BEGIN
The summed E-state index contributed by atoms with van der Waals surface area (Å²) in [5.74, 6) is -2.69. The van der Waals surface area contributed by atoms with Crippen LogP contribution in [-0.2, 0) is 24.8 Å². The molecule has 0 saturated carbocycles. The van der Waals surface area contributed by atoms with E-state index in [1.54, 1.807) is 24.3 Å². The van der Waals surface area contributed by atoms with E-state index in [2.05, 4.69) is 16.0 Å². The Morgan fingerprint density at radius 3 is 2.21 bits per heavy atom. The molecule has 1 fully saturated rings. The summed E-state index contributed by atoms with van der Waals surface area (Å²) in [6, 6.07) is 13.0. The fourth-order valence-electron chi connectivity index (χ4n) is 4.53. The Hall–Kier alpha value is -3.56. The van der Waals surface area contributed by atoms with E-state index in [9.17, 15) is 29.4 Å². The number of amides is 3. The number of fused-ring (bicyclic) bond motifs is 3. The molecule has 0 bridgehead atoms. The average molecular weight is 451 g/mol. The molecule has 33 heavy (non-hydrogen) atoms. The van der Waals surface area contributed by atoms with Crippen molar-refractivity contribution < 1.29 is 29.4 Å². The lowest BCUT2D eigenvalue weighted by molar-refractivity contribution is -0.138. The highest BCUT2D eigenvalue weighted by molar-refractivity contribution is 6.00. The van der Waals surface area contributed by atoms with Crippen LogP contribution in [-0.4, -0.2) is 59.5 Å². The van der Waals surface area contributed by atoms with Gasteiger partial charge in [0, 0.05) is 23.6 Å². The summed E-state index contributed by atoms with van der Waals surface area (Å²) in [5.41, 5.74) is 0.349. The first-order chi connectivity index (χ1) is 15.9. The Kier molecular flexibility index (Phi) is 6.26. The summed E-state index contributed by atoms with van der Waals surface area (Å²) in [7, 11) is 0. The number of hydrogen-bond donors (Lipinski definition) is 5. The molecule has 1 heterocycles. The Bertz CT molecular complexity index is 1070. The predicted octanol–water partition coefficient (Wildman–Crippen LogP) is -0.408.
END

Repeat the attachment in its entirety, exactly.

The summed E-state index contributed by atoms with van der Waals surface area (Å²) in [5.74, 6) is -2.69. The van der Waals surface area contributed by atoms with Crippen LogP contribution in [-0.2, 0) is 24.8 Å². The molecule has 0 saturated carbocycles. The van der Waals surface area contributed by atoms with E-state index in [1.54, 1.807) is 24.3 Å². The van der Waals surface area contributed by atoms with E-state index in [2.05, 4.69) is 16.0 Å². The Morgan fingerprint density at radius 3 is 2.21 bits per heavy atom. The molecule has 1 fully saturated rings. The summed E-state index contributed by atoms with van der Waals surface area (Å²) in [6, 6.07) is 13.0. The fourth-order valence-electron chi connectivity index (χ4n) is 4.53. The Hall–Kier alpha value is -3.56. The van der Waals surface area contributed by atoms with E-state index in [9.17, 15) is 29.4 Å². The number of amides is 3. The number of fused-ring (bicyclic) bond motifs is 3. The molecule has 0 bridgehead atoms. The average molecular weight is 451 g/mol. The molecule has 33 heavy (non-hydrogen) atoms. The van der Waals surface area contributed by atoms with Crippen molar-refractivity contribution < 1.29 is 29.4 Å². The lowest BCUT2D eigenvalue weighted by molar-refractivity contribution is -0.138. The highest BCUT2D eigenvalue weighted by molar-refractivity contribution is 6.00. The van der Waals surface area contributed by atoms with Crippen LogP contribution in [-0.4, -0.2) is 59.5 Å². The van der Waals surface area contributed by atoms with Gasteiger partial charge in [0, 0.05) is 23.6 Å². The summed E-state index contributed by atoms with van der Waals surface area (Å²) in [5.41, 5.74) is 0.349. The first-order chi connectivity index (χ1) is 15.9. The Kier molecular flexibility index (Phi) is 6.26. The summed E-state index contributed by atoms with van der Waals surface area (Å²) in [7, 11) is 0. The number of hydrogen-bond donors (Lipinski definition) is 5. The molecule has 1 heterocycles. The Bertz CT molecular complexity index is 1070. The predicted octanol–water partition coefficient (Wildman–Crippen LogP) is -0.408.